Whitetail deer are some of the most popular game animals in North America. Whether you’re an avid hunter or just what to know a little more about the species, we’ve got you covered. Here are ten interesting facts about whitetails that you may not know.
10. Whitetail Deer Have Multiple Scent Glands
Whitetail deer have several specialized glands. While most hunters are familiar with the tarsal gland. This small patch of stiff hairs on the inside of the deer’s hind legs emits a powerful scent. Hunters use these glands to lure in deer during the rut. Some companies sell bottled tarsal glands. They’re the most well-known but they can’t do all the scent-spreading on their own.
Salivary glands in the mouth produce saliva. The deer use saliva to leave behind identifying information at scrapes.
The preorbital gland is a small slit near the corner of the deer’s eye. It is a tear duct that helps to lubricate and clean the eyes. At the same time, the tears carry scent information that can be left behind at rubs and scrapes.
The forehead gland’s oily secretions usually stain the forehead of dominant bucks. This liquid is rubbed on trees and branches in the pre-rut.
The interdigital glands are located between a whitetail deer’s toes. This gland releases a yellowish fluid that smells like sour milk. The fluid from this gland helps deer to leave a scent trail behind. With this trail, deer can follow one another.
The metatarsal gland is located on the outside of a deer’s hind legs. It doesn’t spread scent. Instead, it acts as a thermometer and allows the deer to regulate its body temperature.
The deer’s nasal gland makes all of the other scent glands work. Several of the deer’s glands give off scent. On the other hand, the nasal gland helps to boost the animal’s keen sense of smell. The nasal gland secrets a thick mucus that serves two purposes. It keeps the nose and lubricated and helps to trap scent molecules.
9. Deer Have as Many Teeth as Humans
Both whitetail deer and humans have a total of 32 teeth. While humans have a variety of different tooth shapes, deer teeth are made up of molars and premolars. They have no need for sharper teeth because of their diet.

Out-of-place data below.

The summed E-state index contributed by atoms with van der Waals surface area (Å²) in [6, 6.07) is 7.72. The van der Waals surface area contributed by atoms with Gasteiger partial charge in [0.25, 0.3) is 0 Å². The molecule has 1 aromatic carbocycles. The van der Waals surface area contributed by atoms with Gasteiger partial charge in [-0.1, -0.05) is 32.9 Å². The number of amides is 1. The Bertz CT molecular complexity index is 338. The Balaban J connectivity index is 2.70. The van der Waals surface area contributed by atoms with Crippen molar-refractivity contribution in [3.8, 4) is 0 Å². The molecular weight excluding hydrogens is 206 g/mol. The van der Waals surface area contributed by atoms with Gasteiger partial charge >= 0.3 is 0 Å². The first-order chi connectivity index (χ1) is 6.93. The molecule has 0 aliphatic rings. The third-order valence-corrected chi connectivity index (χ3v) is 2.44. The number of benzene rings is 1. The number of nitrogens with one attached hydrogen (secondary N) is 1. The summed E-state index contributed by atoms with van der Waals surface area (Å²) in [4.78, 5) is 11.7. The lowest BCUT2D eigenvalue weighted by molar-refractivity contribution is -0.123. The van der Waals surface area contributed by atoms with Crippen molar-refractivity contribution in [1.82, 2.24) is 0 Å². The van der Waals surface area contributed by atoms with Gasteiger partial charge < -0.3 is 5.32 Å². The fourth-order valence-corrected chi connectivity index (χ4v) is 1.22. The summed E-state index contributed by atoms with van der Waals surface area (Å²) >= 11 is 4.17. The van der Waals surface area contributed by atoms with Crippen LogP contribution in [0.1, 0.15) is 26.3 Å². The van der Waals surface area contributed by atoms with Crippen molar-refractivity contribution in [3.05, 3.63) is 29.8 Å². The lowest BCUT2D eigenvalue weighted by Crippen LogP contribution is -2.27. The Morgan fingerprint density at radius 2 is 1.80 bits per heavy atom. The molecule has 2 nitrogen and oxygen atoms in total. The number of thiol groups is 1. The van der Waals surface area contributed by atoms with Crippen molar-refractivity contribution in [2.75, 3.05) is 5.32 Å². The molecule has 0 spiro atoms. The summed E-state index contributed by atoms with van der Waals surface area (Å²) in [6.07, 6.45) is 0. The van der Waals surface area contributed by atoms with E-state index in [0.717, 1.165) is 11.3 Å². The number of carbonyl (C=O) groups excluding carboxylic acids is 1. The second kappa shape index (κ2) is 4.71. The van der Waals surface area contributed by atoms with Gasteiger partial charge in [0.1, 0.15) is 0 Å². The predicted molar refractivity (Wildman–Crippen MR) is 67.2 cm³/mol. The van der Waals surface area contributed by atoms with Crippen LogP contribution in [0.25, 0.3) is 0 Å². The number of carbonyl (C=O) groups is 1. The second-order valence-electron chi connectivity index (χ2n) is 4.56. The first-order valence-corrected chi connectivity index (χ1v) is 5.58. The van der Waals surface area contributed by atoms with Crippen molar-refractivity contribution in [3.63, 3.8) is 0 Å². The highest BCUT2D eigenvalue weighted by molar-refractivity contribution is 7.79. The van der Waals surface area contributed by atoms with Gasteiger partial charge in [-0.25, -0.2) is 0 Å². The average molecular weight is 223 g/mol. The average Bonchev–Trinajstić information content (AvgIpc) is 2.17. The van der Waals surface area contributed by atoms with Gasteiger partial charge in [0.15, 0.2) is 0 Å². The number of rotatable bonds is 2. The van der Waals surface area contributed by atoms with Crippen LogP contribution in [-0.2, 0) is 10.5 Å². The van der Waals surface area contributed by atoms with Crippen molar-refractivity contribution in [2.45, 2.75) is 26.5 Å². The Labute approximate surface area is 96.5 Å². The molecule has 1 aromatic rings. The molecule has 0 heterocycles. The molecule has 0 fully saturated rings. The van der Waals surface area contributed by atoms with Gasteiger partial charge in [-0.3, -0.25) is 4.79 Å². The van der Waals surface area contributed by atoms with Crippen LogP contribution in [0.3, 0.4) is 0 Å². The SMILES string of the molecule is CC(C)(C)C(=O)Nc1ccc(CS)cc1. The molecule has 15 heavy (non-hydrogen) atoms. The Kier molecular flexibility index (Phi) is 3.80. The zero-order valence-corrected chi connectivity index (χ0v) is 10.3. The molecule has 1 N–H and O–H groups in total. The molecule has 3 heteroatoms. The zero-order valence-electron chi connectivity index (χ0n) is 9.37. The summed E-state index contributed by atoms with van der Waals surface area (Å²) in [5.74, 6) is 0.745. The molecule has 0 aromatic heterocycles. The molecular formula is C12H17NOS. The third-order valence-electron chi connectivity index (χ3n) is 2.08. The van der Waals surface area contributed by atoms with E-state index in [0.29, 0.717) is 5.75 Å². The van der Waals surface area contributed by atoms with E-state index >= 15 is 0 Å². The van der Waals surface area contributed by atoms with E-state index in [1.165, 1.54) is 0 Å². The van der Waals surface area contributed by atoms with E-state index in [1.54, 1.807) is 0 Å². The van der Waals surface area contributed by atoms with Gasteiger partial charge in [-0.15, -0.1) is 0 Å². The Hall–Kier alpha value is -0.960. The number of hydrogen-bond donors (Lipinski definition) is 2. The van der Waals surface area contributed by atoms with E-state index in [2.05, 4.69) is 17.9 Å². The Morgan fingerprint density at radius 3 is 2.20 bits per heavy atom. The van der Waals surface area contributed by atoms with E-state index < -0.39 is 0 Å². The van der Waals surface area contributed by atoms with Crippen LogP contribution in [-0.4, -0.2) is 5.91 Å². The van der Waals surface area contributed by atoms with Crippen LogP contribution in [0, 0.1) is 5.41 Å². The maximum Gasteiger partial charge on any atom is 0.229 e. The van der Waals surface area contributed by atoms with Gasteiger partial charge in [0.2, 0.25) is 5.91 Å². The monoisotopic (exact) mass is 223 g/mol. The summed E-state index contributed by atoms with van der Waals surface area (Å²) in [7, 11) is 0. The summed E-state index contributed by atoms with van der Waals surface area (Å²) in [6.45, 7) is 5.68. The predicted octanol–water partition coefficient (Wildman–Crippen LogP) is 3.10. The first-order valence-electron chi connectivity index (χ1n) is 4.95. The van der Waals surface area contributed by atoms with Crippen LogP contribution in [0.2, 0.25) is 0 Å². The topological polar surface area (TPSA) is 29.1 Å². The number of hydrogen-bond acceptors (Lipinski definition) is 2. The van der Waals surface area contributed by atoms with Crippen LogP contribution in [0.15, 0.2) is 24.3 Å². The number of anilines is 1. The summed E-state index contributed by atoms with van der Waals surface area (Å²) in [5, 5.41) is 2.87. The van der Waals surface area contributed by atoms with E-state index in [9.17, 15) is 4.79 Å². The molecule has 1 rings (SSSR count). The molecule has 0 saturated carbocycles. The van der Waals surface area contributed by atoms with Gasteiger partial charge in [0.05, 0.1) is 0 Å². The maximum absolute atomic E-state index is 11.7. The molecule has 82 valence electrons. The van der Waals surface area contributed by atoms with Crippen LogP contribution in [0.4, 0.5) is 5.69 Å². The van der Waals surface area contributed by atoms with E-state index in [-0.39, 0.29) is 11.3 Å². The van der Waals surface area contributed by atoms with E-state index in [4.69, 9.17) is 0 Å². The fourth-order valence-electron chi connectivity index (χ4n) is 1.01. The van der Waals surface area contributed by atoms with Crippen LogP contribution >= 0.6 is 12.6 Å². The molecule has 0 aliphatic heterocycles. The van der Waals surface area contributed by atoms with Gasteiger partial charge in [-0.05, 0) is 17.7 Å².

8. Photoperiod Affects the Rut
Contrary to popular opinion, the temperature doesn’t control the rut. Instead, the length of days has the most effect on when the rut starts. As the days start to get shorter, the deer know it is time to start putting on weight and looking for a mate. This change in length of days usually comes before the temperature drops.
7. Antlers Can Show Signs of a Whitetail Deer’s Health
Antlers are so attached to a whitetail deer’s health that just about anything can affect their growth. Something like an injured leg can affect the size or shape of a buck’s antlers. Also, dropping antlers sooner or later than they should can be a sign of disease. A healthy rack means it’s a healthy deer.
6. Deer See Better at Night Than During the Day
A whitetail deer’s eyes are specialized to see better at night. They have more rods than cones which means their eyes take in more light than color. Their eyes also have a retroreflector which increases the amount of light going to their retinas. This helps them move at night and is the reason deer’s eyes shine when hit with light during dark hours.
5. Bucks Don’t Revisit All of Their Rubs
It would be nearly impossible for a buck to revisit all of his rubs. A single buck can make an average of 300-400 rubs in a single season. Most of the time, this is done by older bucks to show dominance over an area and their competition.
4. Antlers Are the Fastest Growing Tissue of Any Mammal
Unlike horns, antlers are not permanent. They actually fall off every spring. It only takes about four months to completely grow back. On average, antlers grow about an inch a day. That’s right, you’ve probably been working on your beard longer than it took the trophy buck to grow his impressive rack.
3. Whitetail Deer are Incredibly Agile
Most hunters know how fast whitetail deer can move. They can go from grazing to gone in no time flat. Some may not realize just how fast they can move, though. Whitetails can reach speeds of up to 40 miles per hour. They can jump ten feet high. What’s most surprising, though, is how well they can swim. Some deer have been seen swimming at around 13 miles an hour.
2. Whitetail Deer Have 310-Degree Line of Sight
Because whitetail deer’s eyes are almost on the side of their head, they have an incredibly wide field of vision. In fact, they can almost see directly behind them. This and their impressive sense of smell is part of what makes them so challenging to hunt.
1. Origin of the Term “Buck”
Have you ever wondered why male deer are called bucks? The term comes from the American frontier. The hide of a male deer was worth one dollar or a buck.
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